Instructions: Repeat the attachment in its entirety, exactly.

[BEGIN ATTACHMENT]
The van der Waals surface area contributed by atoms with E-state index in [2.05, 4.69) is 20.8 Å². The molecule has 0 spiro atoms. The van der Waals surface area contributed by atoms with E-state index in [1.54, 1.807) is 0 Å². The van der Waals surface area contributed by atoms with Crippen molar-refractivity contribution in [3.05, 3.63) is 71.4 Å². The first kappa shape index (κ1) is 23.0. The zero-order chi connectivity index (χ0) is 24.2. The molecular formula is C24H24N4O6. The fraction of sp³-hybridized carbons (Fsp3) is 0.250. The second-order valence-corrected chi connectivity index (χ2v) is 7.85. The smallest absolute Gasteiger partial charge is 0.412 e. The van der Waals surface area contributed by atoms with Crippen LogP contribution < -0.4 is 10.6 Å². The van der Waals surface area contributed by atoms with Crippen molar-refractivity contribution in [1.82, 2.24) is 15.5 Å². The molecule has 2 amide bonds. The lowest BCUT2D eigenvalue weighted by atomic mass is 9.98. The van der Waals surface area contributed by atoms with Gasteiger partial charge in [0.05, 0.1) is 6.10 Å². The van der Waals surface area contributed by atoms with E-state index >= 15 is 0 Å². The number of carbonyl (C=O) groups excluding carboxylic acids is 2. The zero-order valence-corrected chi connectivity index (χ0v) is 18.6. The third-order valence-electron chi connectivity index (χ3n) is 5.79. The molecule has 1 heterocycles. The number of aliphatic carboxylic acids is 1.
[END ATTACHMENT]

The van der Waals surface area contributed by atoms with E-state index in [2.05, 4.69) is 20.8 Å². The molecule has 0 spiro atoms. The van der Waals surface area contributed by atoms with E-state index in [1.54, 1.807) is 0 Å². The van der Waals surface area contributed by atoms with Crippen molar-refractivity contribution in [3.05, 3.63) is 71.4 Å². The first kappa shape index (κ1) is 23.0. The zero-order chi connectivity index (χ0) is 24.2. The molecular formula is C24H24N4O6. The fraction of sp³-hybridized carbons (Fsp3) is 0.250. The second-order valence-corrected chi connectivity index (χ2v) is 7.85. The smallest absolute Gasteiger partial charge is 0.412 e. The van der Waals surface area contributed by atoms with Crippen LogP contribution < -0.4 is 10.6 Å². The van der Waals surface area contributed by atoms with Crippen molar-refractivity contribution in [1.82, 2.24) is 15.5 Å². The molecule has 2 amide bonds. The lowest BCUT2D eigenvalue weighted by atomic mass is 9.98. The van der Waals surface area contributed by atoms with Gasteiger partial charge in [0.05, 0.1) is 6.10 Å². The van der Waals surface area contributed by atoms with E-state index >= 15 is 0 Å². The number of carbonyl (C=O) groups excluding carboxylic acids is 2. The zero-order valence-corrected chi connectivity index (χ0v) is 18.6. The third-order valence-electron chi connectivity index (χ3n) is 5.79. The molecule has 1 heterocycles. The number of aliphatic carboxylic acids is 1.